She Survived an Abortion and Tried to Share Her Story But Abortion Activists Harassed Her

National   |   Micaiah Bilger   |   Jun 9, 2017   |   1:16PM   |   Washington, DC

Like many conservative speakers, abortion survivor Melissa Ohden has experienced hostility on college campuses.

Ohden travels across the world to share her unique and powerful story about surviving an abortion when she was in her mother’s womb. A former college outreach speaker for Feminists for Life, she recently spoke with The College Fix about her experiences on campuses in the U.S. and Canada.

Some abortion activists have tried to stop her from speaking on campuses, and others have torn down fliers promoting her talks, she recalled. Once, she said a group of pro-abortion feminists tried to interrupt her while she spoke.

Most of the trouble begins before she arrives.

“I know from my experience that when a student group is getting ready to bring me in as a speaker, they try to shut down that student group before I get there in an attempt to prevent me from speaking,” Ohden said. “It’s happened more than once. And I often tell students I think they face a harder time preparing to bring someone like me to campus than I actually face when I’m there to speak.”

She said the most negative situations happened at colleges in Canada, not the U.S.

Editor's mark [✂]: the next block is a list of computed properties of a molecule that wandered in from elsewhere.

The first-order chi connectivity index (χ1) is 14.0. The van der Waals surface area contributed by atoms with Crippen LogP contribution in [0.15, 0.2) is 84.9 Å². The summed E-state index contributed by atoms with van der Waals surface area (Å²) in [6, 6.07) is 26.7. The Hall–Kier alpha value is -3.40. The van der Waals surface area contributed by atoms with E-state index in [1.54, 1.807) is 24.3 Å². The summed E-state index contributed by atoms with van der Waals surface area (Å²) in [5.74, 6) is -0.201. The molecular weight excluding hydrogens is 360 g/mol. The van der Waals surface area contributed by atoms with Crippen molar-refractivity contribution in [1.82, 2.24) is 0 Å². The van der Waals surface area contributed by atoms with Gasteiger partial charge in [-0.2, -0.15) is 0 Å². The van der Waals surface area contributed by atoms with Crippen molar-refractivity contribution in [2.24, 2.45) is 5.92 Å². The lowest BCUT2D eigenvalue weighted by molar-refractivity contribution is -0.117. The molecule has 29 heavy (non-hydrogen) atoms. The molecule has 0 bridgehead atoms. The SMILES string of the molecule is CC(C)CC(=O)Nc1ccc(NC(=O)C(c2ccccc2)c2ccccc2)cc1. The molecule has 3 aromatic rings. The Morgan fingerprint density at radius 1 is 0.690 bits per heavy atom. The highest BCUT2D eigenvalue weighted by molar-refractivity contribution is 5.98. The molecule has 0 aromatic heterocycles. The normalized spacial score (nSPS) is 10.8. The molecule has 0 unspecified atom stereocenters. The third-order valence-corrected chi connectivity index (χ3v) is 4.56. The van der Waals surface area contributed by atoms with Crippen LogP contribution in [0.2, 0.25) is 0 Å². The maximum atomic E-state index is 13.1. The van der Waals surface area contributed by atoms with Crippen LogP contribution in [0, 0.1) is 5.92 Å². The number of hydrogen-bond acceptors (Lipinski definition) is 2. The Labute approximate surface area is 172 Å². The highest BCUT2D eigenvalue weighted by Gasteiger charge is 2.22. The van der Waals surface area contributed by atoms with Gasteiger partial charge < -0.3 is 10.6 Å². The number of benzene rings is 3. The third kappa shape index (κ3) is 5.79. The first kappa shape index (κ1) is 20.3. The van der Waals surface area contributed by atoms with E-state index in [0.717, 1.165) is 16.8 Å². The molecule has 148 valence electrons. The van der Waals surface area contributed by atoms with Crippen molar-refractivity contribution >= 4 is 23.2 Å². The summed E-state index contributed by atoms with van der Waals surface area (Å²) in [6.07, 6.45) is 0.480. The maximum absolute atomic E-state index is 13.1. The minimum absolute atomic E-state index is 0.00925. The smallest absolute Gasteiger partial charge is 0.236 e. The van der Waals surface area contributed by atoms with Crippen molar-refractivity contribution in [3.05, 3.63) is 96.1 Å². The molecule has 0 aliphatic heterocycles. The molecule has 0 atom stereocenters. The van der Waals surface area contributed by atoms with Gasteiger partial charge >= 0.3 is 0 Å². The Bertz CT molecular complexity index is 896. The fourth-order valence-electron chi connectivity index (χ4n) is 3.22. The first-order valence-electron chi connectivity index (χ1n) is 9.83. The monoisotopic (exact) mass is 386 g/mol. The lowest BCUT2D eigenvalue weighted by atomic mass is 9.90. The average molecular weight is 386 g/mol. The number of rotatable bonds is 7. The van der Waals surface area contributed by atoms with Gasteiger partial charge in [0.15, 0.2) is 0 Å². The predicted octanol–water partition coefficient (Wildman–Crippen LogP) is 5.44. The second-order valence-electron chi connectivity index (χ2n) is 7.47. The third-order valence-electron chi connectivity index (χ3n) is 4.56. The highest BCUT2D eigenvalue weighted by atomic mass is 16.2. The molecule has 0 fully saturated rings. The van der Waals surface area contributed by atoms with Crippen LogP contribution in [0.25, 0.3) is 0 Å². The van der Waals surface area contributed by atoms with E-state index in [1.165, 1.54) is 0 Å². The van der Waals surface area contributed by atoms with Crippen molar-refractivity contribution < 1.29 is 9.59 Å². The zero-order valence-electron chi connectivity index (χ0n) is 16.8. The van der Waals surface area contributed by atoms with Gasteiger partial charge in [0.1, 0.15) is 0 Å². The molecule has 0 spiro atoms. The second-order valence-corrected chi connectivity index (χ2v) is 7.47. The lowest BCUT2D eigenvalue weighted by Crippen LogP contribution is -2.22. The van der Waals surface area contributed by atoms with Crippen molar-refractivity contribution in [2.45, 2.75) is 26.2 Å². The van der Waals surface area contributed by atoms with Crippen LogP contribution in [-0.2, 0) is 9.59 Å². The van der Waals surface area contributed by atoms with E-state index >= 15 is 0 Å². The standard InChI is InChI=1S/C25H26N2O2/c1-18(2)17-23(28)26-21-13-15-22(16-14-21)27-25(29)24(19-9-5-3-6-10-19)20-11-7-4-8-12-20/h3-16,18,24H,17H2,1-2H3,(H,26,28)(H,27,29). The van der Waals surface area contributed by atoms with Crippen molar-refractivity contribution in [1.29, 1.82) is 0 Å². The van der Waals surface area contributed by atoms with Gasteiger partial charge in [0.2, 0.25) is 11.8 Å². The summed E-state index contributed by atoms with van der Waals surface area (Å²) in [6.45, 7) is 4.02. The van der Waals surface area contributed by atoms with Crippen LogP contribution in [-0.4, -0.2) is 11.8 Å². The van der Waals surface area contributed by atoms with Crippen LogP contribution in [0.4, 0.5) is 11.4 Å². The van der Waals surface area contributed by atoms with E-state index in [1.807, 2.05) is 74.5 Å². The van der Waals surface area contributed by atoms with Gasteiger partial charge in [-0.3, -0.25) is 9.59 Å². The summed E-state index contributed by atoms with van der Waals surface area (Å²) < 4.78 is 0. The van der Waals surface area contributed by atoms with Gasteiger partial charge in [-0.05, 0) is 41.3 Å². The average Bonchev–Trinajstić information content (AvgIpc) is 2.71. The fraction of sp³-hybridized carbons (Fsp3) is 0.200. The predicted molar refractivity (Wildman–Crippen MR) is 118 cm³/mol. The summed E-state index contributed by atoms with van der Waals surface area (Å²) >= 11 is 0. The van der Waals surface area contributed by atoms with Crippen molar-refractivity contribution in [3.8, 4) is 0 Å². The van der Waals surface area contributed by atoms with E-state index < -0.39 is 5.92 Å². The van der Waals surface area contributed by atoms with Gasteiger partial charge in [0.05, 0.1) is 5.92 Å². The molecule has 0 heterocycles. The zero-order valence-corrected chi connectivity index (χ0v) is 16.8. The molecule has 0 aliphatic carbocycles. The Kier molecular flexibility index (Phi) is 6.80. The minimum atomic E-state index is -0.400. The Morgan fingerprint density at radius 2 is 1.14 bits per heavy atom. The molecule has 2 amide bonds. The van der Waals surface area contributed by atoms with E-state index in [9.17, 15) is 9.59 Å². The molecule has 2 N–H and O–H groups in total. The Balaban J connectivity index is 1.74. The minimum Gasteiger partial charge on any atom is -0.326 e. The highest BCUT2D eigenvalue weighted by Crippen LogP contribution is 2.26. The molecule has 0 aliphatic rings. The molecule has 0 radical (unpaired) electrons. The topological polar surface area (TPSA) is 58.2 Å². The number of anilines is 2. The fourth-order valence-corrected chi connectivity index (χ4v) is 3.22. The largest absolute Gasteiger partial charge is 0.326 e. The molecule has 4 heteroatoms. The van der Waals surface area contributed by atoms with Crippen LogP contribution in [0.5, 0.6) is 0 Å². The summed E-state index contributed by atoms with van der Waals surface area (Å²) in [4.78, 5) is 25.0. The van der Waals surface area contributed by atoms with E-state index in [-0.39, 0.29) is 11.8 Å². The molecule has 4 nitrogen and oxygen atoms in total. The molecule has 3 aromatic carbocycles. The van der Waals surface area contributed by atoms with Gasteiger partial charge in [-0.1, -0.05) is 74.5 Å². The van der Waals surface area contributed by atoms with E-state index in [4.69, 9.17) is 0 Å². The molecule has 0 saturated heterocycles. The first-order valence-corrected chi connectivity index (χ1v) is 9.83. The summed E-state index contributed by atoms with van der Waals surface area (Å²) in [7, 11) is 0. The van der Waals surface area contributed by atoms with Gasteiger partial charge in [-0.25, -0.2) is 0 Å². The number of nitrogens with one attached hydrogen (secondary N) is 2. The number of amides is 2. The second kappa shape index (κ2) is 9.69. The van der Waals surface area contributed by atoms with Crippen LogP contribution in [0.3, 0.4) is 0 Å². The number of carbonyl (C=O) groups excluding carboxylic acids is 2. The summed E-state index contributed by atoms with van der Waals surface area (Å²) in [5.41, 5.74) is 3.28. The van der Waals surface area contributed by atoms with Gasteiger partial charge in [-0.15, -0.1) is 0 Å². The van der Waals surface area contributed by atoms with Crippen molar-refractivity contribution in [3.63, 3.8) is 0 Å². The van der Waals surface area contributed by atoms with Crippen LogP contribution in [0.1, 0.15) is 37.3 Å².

Ohden told the Fix:

It was probably about 2008. A group of feminists, women from the campus, were busy making themselves known throughout the time that I was speaking. I was not only sharing my story, but talking about feminist history. They were trying to be disruptive and I wouldn’t respond, and then at some point they all kind of got up and did a mass exit together, thinking that was going to disrupt me. And it didn’t.

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I let them go, and it makes a great conversation later because as they were exiting, they started clapping their hands and they said, “Oh, well bravo! What a nice performance. You know this isn’t real, don’t you?”

So it did make some great conversation with the rest of the students to say, “What was that? Was that really about me? Or was that about them?” And thankfully the students had the right response, which was, “That wasn’t about you at all, that was about them and their beliefs, and how they were having a hard time having to listen to you.”

Other pro-life speakers also have faced hostility. In 2014, abortion activists at the University of Georgia tore down posters advertising a talk by Secular Pro-Life President Kelsey Hazzard.

Last fall, Star Parker, a strong pro-life advocate in the black community, also experienced a hostile crowd when she spoke at California State University Los Angeles. Parker’s comparison of abortion to slavery angered psychology professor Dr. Heidi Riggio. During a question and answer period, Riggio publicly berated Parker and then stormed out of the room, according to Campus Reform.

And in May 2016, Georgetown University, a Catholic institution, rejected a request to have a pro-life speaker on stage with already invited speaker Cecile Richards, the president of the Planned Parenthood abortion business.